APRIL 28TH 2015



OutdoorFest a New York city organization, which strives to “connect urban dwellers to local outdoor resources to encourage healthier , active, and more adventurous lifestyles”, interviewed me, Coach Hammond, on “Tips for Trail Running”. Read the interview transcript below or visit the OutdoorFest Blog to see the original post.

You clicked yes on the registration form for a trail race. Your heart floods with excitement, your mind races with thoughts of running over grass, dirt and rocks–when suddenly you realize that most of your running is on the road. How will you prepare yourself for a trail race? Outdoor Fest has answers for you! We sat down with accomplished trail runner Patrick Hammond to talk about it.

For Hammond, trails are his preferred terrain. He grew up running trails behind his home in Kentucky. As of 2014, he entered into ultra running and he has been making a mark in the endurance running community. His accomplishments include:

  • 2nd place 2013 North Face Endurance Challenge 13.1 mile at Bear Mt.
  • 1st place 2014 North Face Endurance Challenge 13.1 mile at Bear Mt.
  • 5th place 2014 North Face Endurance Challenge Marathon in DC
  • 2nd place 2014 North Face Endurance Challenge 50K in Wisconsin

Finisher 2014 North Face Endurance Challenge 50 Mile Championships in San FranciscoHammond’s next endurance trail race will be the North Face Endurance Challenge 50 Mile at Bear Mt. on May 2, 2015. In attention to his stellar running career, he is also the co-founder of Educated Running LLC.

Alisha Austin: What have you learned while running trails?

Patrick Hammond: I have learned that it is the best way to escape the noise and just be free. I love to just get lost in the trails and enjoy running. I have also learned that paying attention to how you are feeling and acting on this right away is vital to preventing injury.

A.A.: How do you prepare for trail races?

P.H.: First, I set a long term or outcome goal like a finishing well in a big race. Then, I set several short term or process goals to make sure I am taking the right steps towards my outcome goal. Next, I study the map of the trail to see the terrain/elevation change, so that I can incorporate this knowledge into my training. Third, I listen to my body in order to keep myself healthy and injury free. Last, I keep a positive attitude through my training and always remember that I do this because it is fun and I love it.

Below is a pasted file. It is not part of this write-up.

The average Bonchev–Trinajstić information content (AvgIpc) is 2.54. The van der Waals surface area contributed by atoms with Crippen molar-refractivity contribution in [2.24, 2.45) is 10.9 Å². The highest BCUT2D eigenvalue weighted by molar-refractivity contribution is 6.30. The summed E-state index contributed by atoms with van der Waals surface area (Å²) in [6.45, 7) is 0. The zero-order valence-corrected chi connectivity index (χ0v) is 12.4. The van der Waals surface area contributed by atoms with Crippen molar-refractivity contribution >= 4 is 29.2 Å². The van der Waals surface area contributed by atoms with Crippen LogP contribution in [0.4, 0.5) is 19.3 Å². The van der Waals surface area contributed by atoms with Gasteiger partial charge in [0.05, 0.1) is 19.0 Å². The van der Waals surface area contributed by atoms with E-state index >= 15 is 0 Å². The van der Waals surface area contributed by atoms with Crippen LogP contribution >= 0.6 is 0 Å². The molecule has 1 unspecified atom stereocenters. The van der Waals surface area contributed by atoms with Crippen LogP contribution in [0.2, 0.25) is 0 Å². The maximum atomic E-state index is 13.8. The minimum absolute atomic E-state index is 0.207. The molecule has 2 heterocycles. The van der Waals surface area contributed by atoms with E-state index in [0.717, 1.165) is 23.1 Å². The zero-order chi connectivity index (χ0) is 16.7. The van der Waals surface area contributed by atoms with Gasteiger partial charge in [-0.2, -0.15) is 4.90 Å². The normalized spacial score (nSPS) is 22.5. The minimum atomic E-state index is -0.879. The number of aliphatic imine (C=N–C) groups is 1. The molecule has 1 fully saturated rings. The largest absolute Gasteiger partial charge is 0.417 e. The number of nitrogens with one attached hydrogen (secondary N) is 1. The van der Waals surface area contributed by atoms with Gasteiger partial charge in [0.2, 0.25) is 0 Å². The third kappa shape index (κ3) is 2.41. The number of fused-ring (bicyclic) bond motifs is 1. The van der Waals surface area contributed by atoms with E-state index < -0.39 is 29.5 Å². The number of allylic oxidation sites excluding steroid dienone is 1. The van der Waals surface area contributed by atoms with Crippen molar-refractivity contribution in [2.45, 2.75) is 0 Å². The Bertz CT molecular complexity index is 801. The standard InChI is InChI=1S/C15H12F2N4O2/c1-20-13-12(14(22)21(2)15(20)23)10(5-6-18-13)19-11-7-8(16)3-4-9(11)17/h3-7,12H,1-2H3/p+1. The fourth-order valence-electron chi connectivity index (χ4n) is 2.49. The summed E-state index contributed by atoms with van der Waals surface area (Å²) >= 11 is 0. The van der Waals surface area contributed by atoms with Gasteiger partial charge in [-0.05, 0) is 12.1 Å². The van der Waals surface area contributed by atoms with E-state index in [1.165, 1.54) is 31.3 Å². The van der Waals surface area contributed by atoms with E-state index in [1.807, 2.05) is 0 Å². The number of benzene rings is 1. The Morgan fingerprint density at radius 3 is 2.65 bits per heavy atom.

A.A.: How would you recommend a person prepare for running a trail run if their weekly mileage is on the road?

P.H: Even in the concrete jungle of NYC you can find some kind of trails. Whether it is bridal path in Central Park, the grassy patches or boulders along the Westside, the hidden trails in Prospect Park, or the miles of trails in Van Cortlandt Park or Palisades Park in NJ— you can find trails. Try to make at least 2 of your runs a week primarily on the trails. Adding runs that involve a lot of elevation change is also helpful because trail runs often involve hills.A.A.: Are there good cross-training exercises that can prepare one for the rigors of trail running?P.H.: Having a strong core and legs becomes even more important in trail running due to the often uneven terrain. Going to yoga or the gym and focusing on your core and stabilizer muscles is key. Mountain biking is also a great way to build strength for trail running.

A.A.: Are there recommended clothing or shoes?

P.H.: Trail shoes should feel snugger in the middle and not allow the heel to slip. Also, make sure you have at least a thumb’s width of space at the front of the shoe. There are many great trail shoes around, so go to a running shop and try them. You may want to start with the trail version of your current road shoe if it exists.

Avoid wearing anything cotton on the trails as this can lead to chaffing and blisters. Dress in layers if you are escaping the city to run some long trails as the temperature can fluctuate in the woods.

A.A.: What trails can a person run in New York City?


  • Van Cortlandt Park in the Bronx
  • The bridal path or north woods in Central Park
  • Sections of Prospect Park in Brooklyn
  • Forest and Cunningham Park in Queens
  • Greenbelt trail in Staten Island
  • Palisades Park in NJ right across the GW bridge.

A.A.: Are there things that experienced trail runners forget that are important not to forget?

P.H.: Bring extra nutrition even solid foods because you burn more fuel on the trails. Plus if you get lost on accident or by choice it’s good to have some extra food and water.

Thanks to Patrick Hammond, you can now approach your trail race with confidence knowing that you have the knowledge to conquer trails safely. Get out there and run!

Alisha Austin is a Graduate student at NYU’s Gallatin School of Individualized Study. She enjoys instant photography, exploring the greenery that NYC has to offer, and building digital and physical things.


Coach Hammond

Coach Patrick Hammond earned his Masters Degree in Sports and Performance Psychology from the University of the Rockies. He is a USA Track and Field Level 1 certified coach. 

As a runner in college he competed at Western Kentucky University, where he helped his team win a Division IA Cross Country Sun Belt Conference Championship. 

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